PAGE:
Study: Global warming to place billions in "near-unliveable" heat
Climate change stands to reshape the world in all kinds of ways, and one of the most profound will be the impact of warmer temperatures on the human population. An international team of researchers casting an eye towards this future has published a study detailing a grim outlook for billions of people, with rapidly rising temperatures to leave them outside the “climate niche” where humans have thrived for thousands of years.
A lot of reports that investigate the oncoming effects of climate change do so with an 2 °C (3.6 °F) or 3 °C (5.4 °F) temperature increase in mind and project how such jumps in global average temperatures over pre-industrial levels could impact the world’s ecosystems, from the oceans to the mountains, and everything in between.
The new study, carried out by an international team of scientists, looks at temperatures the average human can expect to endure if greenhouse gas emissions aren't reined in. The researchers began by analyzing where we have spent most of our time for thousands of years previous, finding that the human population has mostly resided in narrow climate bands. The majority live in regions with average annual temperatures of 11-15 °C (52-59 °F), while a smaller amount inhabit regions of 20-25 °C (68-77 °F).
“This strikingly constant climate niche likely represents fundamental constraints on what humans need to survive and thrive,” says Professor Marten Scheffer of Wageningen University.
The team calculates that the average person can expect a temperature increase of 7.5 °C (13.5 °F) by 2070, much higher than the expected global average of just over 3 °C because land warms more quickly than the oceans and population growth is higher in already warm places. This, combined with projected changes in global population, would place 30 percent of the world’s people in places with average temperature of more than 29 °C (84.2 °F).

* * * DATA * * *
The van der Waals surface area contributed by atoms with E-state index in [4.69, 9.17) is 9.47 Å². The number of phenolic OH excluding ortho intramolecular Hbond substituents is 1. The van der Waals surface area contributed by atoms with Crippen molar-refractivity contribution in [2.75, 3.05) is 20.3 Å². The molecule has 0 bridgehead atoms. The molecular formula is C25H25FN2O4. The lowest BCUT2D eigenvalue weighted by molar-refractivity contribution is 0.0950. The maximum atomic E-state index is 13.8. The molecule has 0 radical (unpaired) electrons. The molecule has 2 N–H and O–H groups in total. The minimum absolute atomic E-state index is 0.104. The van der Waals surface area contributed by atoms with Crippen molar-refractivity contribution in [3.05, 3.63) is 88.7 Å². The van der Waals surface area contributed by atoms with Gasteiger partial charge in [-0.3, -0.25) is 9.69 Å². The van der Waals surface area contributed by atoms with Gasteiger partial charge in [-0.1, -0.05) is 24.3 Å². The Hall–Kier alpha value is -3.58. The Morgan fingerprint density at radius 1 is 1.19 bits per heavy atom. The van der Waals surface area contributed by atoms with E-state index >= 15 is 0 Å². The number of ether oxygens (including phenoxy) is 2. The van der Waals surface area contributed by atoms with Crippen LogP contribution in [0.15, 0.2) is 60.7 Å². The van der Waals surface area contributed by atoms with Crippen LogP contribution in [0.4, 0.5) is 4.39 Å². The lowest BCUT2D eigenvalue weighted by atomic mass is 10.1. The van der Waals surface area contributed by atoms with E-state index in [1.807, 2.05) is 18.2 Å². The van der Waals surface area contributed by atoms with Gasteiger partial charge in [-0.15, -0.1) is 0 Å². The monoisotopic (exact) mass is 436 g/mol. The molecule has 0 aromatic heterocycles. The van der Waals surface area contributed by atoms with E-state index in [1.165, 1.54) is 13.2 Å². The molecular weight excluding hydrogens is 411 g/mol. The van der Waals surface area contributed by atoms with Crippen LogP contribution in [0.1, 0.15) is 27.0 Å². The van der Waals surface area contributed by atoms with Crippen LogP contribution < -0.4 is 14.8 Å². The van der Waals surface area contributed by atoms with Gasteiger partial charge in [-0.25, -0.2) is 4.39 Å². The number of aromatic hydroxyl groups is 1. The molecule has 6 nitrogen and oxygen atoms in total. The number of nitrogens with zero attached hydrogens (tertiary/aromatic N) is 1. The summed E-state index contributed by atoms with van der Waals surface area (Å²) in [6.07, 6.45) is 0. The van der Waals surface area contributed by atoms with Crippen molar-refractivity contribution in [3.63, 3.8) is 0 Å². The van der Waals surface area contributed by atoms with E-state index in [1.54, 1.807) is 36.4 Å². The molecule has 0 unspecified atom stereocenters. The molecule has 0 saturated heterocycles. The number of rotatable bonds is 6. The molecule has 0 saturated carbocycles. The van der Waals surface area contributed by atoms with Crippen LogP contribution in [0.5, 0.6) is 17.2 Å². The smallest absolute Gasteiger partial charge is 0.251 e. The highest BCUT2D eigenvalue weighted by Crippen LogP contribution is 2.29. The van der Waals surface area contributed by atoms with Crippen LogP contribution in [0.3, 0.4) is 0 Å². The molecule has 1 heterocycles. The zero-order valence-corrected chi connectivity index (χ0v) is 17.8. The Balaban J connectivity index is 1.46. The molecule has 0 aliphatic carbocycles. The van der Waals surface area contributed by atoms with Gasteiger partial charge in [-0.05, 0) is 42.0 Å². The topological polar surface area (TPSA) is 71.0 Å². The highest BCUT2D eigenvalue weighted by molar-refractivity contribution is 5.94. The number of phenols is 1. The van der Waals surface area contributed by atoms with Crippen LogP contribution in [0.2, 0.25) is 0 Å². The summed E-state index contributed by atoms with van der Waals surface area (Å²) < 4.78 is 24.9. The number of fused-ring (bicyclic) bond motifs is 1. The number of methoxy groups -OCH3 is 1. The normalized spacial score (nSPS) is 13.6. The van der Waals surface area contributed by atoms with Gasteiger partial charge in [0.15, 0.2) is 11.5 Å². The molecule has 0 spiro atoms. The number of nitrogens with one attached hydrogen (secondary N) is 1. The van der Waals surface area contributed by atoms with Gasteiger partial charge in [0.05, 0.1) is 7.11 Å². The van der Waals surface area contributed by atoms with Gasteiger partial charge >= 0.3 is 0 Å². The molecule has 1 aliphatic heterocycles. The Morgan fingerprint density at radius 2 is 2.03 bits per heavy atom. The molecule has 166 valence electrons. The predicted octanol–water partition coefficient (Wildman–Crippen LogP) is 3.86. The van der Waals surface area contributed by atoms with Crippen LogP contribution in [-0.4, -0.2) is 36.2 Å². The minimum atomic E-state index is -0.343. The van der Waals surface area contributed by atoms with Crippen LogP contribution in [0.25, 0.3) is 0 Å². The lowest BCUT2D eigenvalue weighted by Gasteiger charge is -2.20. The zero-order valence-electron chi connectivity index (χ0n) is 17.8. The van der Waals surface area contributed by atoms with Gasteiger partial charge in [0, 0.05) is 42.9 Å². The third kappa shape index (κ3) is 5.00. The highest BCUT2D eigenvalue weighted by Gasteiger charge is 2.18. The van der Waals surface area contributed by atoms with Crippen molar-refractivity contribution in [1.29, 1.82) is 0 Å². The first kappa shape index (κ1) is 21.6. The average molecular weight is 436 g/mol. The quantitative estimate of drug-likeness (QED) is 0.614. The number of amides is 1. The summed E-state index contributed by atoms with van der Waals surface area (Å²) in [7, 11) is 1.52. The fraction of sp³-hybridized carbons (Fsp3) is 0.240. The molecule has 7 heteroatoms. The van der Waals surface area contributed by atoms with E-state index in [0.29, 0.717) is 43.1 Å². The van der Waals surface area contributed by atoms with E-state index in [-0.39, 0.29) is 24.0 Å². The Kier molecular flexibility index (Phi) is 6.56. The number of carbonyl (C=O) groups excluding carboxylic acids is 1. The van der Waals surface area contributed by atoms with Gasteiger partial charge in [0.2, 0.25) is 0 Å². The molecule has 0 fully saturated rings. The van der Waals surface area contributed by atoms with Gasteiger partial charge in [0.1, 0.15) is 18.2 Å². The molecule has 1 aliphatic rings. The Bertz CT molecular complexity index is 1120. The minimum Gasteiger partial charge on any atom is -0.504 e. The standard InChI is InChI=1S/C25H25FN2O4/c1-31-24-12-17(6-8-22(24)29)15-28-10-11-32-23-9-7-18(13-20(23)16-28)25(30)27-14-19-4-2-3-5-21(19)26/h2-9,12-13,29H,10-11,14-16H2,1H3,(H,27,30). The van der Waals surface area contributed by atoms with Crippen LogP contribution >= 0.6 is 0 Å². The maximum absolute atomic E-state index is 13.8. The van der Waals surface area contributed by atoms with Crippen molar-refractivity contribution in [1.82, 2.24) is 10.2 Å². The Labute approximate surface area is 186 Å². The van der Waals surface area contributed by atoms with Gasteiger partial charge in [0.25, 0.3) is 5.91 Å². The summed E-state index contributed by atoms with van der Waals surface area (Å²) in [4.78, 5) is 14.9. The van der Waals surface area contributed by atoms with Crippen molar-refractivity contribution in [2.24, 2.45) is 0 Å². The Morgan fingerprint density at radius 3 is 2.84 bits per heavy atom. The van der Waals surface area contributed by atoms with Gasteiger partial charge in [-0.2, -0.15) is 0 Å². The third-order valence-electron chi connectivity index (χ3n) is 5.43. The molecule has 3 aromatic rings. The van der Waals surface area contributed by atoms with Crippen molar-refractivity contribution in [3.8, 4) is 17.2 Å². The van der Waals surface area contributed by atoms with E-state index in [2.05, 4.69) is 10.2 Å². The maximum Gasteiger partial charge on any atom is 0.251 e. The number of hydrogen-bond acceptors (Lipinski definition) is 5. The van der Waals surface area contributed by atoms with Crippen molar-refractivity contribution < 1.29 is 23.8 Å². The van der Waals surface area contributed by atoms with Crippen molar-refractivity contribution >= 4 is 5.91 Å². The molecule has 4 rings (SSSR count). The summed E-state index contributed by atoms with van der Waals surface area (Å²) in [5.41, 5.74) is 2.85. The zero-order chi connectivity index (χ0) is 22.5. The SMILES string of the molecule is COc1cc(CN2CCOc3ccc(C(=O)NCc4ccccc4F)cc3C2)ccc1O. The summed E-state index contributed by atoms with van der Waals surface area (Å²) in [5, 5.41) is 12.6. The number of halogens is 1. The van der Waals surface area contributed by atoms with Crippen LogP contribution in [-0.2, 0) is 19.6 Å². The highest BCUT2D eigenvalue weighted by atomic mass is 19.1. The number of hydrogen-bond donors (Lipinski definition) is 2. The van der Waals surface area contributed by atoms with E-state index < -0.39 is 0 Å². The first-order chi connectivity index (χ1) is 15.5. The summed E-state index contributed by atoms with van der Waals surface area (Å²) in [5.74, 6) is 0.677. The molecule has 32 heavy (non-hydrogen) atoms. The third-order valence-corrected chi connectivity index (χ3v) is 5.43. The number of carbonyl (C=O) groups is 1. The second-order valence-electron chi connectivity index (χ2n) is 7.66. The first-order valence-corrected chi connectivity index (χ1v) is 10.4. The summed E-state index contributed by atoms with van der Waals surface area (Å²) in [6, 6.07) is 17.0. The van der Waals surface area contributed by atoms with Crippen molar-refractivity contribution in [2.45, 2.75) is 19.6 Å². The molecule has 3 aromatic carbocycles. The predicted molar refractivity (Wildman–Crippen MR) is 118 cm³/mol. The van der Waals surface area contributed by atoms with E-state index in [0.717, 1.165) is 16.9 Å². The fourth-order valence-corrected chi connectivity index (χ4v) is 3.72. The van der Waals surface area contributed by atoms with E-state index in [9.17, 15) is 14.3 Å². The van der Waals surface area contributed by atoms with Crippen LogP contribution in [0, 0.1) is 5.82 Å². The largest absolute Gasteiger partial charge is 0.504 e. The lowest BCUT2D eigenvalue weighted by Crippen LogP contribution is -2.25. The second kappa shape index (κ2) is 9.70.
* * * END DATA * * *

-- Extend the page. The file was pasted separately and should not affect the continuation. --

These conditions exist on Earth today, but only in inhospitable places like the hottest parts of the Sahara desert, and make up just 0.8 percent of the global land surface. According to the team’s projections, by 2070 this could balloon to cover 19 percent of the global land surface if emissions aren't cut.
“This would bring 3.5 billion people into near-unliveable conditions,” says Jens-Christian Svenning from Aarhus University, a co-author of the study.
While painting a dire picture for around a third of the global population, the researchers hope their findings can also offer some clear direction around the benefits of taking decisive action on climate change.
“The good news is that these impacts can be greatly reduced if humanity succeeds in curbing global warming,” says study co-author Tim Lenton, climate specialist at the University of Exeter. “Our computations show that each degree warming above present levels corresponds to roughly one billion people falling outside of the climate niche. It is important that we can now express the benefits of curbing greenhouse gas emissions in something more human than just monetary terms.”
The research was published in the journal Proceedings of the National Academy of Sciences.
Source: Wageningen University